New-born Archie joins his three siblings – James, Lexie and Izzy – as the fifth generation of Scotts at Fearn.
John’s father James, 60, took over the running of the family farming business at just 26 from his own father, and he is a strong believer in handing over the reins to the next generation at an early stage.
His son, John, has been at the helm of the business for several years now. A turning point for him was his 2004 Nuffield Scholarship. The time away from the business gave him a chance to stand back and take a “bigger picture” view of his plans for the farm and he returned home with fresh confidence and a clear set of priorities.
But succession planning has not just been occupying John’s mind lately. It was also the main topic at a recent Monitor Farm meeting, led by agricultural consultant Peter Cook.
Fearn Farm is one of Scotland’s eight Monitor Farms that share information with each other and the industry. Special sub-groups examine in more detail specific areas like beef and sheep enterprises.
James admits the prospect of allowing the group to discuss openly what is often a very sensitive, private subject meant he had some reservations prior to the meeting.
But any concerns proved unfounded and the meeting, attended by 42 members of the Monitor Farm community group, proved very constructive.
“A lot of those attending had not put any serious thought into succession planning and there was a wide range of views. One thing that came through clearly is that there is no single formula which suits everyone – every situation is different, but getting an accountant’s advice on the tax implications is very important,” says John.
One of the exercises at the meeting was a SWOT (Strengths, Weaknesses, Opportunities and Threats) analysis and a comparison of the objectives of different generations involved.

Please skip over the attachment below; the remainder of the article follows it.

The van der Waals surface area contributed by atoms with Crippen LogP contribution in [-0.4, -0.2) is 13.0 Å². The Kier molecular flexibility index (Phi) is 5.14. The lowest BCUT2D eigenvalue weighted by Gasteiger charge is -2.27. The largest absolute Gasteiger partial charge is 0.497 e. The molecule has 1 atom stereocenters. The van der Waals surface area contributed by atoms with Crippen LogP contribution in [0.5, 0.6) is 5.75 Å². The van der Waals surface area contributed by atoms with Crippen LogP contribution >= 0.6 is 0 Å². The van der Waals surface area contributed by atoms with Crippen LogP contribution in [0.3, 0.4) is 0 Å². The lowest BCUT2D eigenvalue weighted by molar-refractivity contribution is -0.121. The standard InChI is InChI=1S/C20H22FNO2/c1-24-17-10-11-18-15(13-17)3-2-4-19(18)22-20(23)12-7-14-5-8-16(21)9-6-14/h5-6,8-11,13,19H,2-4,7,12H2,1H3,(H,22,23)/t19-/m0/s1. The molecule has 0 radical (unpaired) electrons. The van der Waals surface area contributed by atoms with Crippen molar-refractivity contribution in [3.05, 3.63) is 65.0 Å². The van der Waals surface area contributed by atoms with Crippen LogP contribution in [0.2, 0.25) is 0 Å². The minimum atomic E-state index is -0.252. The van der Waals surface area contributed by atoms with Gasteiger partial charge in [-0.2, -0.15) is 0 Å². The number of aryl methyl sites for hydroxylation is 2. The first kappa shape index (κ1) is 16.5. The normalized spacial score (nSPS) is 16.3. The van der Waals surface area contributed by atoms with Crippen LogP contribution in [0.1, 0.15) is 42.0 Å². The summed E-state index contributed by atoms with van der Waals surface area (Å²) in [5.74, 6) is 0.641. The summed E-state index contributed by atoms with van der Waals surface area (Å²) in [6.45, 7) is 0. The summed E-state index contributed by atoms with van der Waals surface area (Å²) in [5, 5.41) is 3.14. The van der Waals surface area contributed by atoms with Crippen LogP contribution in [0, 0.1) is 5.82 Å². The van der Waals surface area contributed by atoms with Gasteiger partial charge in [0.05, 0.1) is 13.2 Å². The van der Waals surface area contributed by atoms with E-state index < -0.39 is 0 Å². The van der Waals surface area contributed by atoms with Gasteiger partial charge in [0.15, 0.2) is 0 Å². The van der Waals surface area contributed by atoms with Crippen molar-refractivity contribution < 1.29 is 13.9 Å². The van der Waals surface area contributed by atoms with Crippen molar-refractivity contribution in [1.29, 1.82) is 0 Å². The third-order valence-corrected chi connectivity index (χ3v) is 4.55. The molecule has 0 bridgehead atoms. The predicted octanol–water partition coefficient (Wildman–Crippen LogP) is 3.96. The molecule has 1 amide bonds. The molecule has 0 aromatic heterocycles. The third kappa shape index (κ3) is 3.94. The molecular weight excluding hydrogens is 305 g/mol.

“This proved very interesting – my goals were to grow and develop the business and make a profit with the belief that lifestyle benefits would flow from that. But Dad had the lifestyle and enjoying farming further up in his objectives,” says John.
With very limited opportunity to buy or rent land locally, the Scott family is focusing on development and diversification opportunities to grow the farm business.
The farm has a block of development land earmarked for housing that the Scotts plan to sell in the coming months, with an eye on the changes to capital gains tax legislation, which come into effect in April.
A possible diversification project for 2009 is the Old Mill House, an attractive, aged property close to the main farmhouse that could be suitable for conversion into a retail outlet or farm shop.
“We are planning now for the future of our children. Fiona and I have bought a flat nearby as an investment for them and we also own our house outright.
“At the moment James (6), our oldest, seems keen to farm but we have no way of knowing yet if the others will be too,” says John.
John and Fiona, with his parents James and Janet, make a point of sitting down for a structured monthly meeting to discussthe farm business.
“John and I get on extremely well but inevitably there are areas of possible conflict and differences of opinion and these can get aired and talked through at family meetings,” says James.
His wife, Janet, who works part-time as a physiotherapist, plays a crucial role in the smooth running of the business.
“Mum is definitely the matriarch of the family – she is the linchpin and really at the hub of how we operate and communicate as a family business,” says John.
“In general our family meetings are very constructive. It’s important they are not too informal – it’s not about having a chat over a meal.
“Inevitably there will be an element of ‘old bull vs young bull’ in the discussions but, with a structured meeting, it seems possible for everyone to voice their opinion without anyone taking offence,” he adds.
James and Janet are building a new home at Fearn and John and Fiona and their family will move into the farmhouse this spring.
After six decades in Fearn Farmhouse, the prospect of the move is one which James inevitably has mixed feelings about, but he believes the changeover is a healthy next step in the handover process.